SWIDWIN, Poland — Over 35 NATO helicopters from the Polish 1st Army Aviation Brigade, 25th Air Cavalry Brigade and the U.S. 12th Combat Aviation Brigade “Task Force Griffin,” participated in a battalion size air assault of over 400 Sky Soldiers from 1st Battalion, 503rd Infantry Regiment, 173rd Airborne Brigade, during exercise Anakonda 16, June 10-11, at the 21st Tactical Air Base.
This multi-ship battalion size air assault enabled the Sky Soldiers of 1st Battalion, 503rd Infantry Regiment, Airborne Brigade, to move quickly to their objective and seize the initiative from the opposing force.
Air assault operations, supported by attack aviation, rapidly reposition personnel and equipment to enable the combined arms team to strike over extended distances and terrain to attack the enemy where and when it is most vulnerable, according to FM 3-40.
Task Force Griffin is currently augmented by regionally allocated forces from 3rd Battalion, 227th Aviation Regiment, 1st Air Cavalry Brigade, 3rd Battalion, 501st Aviation, 1st Armored Division Combat Aviation and 127th Aviation Support Battalion, 1st Armored Division Combat Aviation Brigade.
The foundation for the battalion assault began in March of this year at the Joint Multinational Readiness Center in Hohenfels, Germany. As part of a gated training strategy, 3rd Battalion, 227th Aviation Regiment, conducted company level air assaults with the 173rd during their combat training center rotation.
The strategy met the necessary key training events to make the battalion air assault during Anakonda 16 possible.
“We had lift aviation from three Army Brigades and two Polish Brigades, so the planning was a bit tough,” said Chief Warrant Officer 2 Kyle Rossi, a 153D Black Hawk Pilot, from Alpha Company, 3rd Battalion, 227th Aviation Regiment. “And it’s pretty amazing that everything went according to the plan.”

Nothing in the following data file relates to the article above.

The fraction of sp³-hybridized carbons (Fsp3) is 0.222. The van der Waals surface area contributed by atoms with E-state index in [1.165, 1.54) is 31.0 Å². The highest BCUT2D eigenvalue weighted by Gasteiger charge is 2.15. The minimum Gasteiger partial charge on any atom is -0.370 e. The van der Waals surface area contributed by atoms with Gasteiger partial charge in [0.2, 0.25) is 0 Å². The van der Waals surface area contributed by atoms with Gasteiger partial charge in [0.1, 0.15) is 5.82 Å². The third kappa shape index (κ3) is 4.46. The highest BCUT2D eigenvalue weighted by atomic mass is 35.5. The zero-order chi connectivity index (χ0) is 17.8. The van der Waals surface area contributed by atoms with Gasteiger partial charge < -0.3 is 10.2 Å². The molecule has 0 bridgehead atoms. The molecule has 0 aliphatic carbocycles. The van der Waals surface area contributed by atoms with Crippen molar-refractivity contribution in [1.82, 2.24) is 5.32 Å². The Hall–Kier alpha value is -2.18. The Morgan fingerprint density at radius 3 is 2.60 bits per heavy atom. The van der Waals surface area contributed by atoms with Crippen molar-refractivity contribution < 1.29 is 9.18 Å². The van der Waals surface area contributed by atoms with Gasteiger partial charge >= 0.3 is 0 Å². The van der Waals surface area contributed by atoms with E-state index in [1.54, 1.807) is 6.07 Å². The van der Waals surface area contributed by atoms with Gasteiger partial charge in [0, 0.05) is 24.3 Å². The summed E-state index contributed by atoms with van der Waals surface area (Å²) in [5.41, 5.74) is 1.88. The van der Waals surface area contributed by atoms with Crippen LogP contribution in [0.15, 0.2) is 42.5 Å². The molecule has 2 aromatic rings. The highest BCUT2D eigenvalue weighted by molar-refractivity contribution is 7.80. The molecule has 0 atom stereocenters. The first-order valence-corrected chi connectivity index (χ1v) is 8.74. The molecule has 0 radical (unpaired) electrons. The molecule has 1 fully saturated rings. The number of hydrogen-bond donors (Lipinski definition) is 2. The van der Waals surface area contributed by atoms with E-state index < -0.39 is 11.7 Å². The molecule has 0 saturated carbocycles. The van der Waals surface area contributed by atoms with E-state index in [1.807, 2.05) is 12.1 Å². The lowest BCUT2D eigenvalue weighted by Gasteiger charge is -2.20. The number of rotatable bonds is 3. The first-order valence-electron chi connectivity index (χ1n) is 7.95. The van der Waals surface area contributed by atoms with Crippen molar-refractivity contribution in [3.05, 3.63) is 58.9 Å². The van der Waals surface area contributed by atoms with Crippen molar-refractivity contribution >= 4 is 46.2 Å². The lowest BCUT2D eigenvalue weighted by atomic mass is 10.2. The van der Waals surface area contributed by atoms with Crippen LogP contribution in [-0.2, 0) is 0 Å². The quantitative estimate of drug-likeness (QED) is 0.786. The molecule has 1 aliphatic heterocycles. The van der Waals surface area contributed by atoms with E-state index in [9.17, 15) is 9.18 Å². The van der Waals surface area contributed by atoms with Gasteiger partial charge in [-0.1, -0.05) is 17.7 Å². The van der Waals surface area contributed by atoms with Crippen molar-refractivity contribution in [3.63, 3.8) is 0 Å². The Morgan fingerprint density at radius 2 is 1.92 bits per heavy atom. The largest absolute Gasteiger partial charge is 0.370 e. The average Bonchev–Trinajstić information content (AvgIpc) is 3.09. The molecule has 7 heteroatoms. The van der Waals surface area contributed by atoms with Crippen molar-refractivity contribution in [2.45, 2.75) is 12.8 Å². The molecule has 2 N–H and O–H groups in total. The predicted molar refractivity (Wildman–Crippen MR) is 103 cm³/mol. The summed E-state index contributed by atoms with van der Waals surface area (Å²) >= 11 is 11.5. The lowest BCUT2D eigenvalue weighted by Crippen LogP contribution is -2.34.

The attack aviation of the task force from the 25th Air Cavalry Brigades and 1st Battalion, 3rd Aviation Regiment, 12th CAB, conducted landing zone reconnaissance, assessed the threat present in the landing area and also screened the area south of the objective to search for armored forces.
The AH-64 Apache uses the fire control radar system to detect, identify, prioritize and destroy enemy armored threats. This creates time and maneuver space for the infiltration of the ground force.
“The Polish and American attack aviation forces conducted thorough mission planning which really synchronized our forces,” said Chief Warrant Officer 2 Cody Schoonover, an 152H AH-64 pilot and attack air mission commander, from Charlie company 1st Battalion, 3rd Aviation Regiment. “This allowed us to divide and conquer the battle space.”
The 173rd Airborne Brigade (Sky Soldiers) is the U.S. Army’s Contingency Response Force in Europe, providing rapid forces to the United States European, Africa and Central Commands areas of responsibilities. Forward-based in Italy and Germany, the Brigade routinely trains alongside NATO allies and partners to build interoperability and strengthen the Alliance.
— The 12th Combat Aviation Brigade trains and conducts aviation support across the full spectrum of unified land operations for United States Army Europe, European Command and our allied and NATO partners.
IRAQ — Imagine not knowing where your next glass of water was coming from.
How would you bathe, cook or wash your clothes? Where would you get a drink when your mouth parched from thirst?
This is one of the struggles faced by Iraqi families displaced by aggression from Daesh, another name for the Islamic State. Clean water is necessary for survival, but it’s not something individuals on the run can produce on their own.
That’s why U.S. Marines and Soldiers at a remote Iraqi base have been working together for the last several months to provide purified water to a camp of displaced Iraqis that lives near the U.S. outpost.
“The Iraqi Army is providing humanitarian assistance for those guys, and we help them out with water and humanitarian assistance,” said Marine Capt. Nathan Stinson, a supply officer with Combat Logistics Regiment 15, who helps coordinate the resupply effort. To accomplish the mission Stinson works with Soldiers at the camp who are logisticians.
“What the Army does – we call them water dogs – they get water from the pump and purify it, and we escort them with our gun truck,” said Stinson.
“It benefits us, because right now we don’t have that capability, and they provide that. They don’t have the capability to provide their own security, and we provide that.”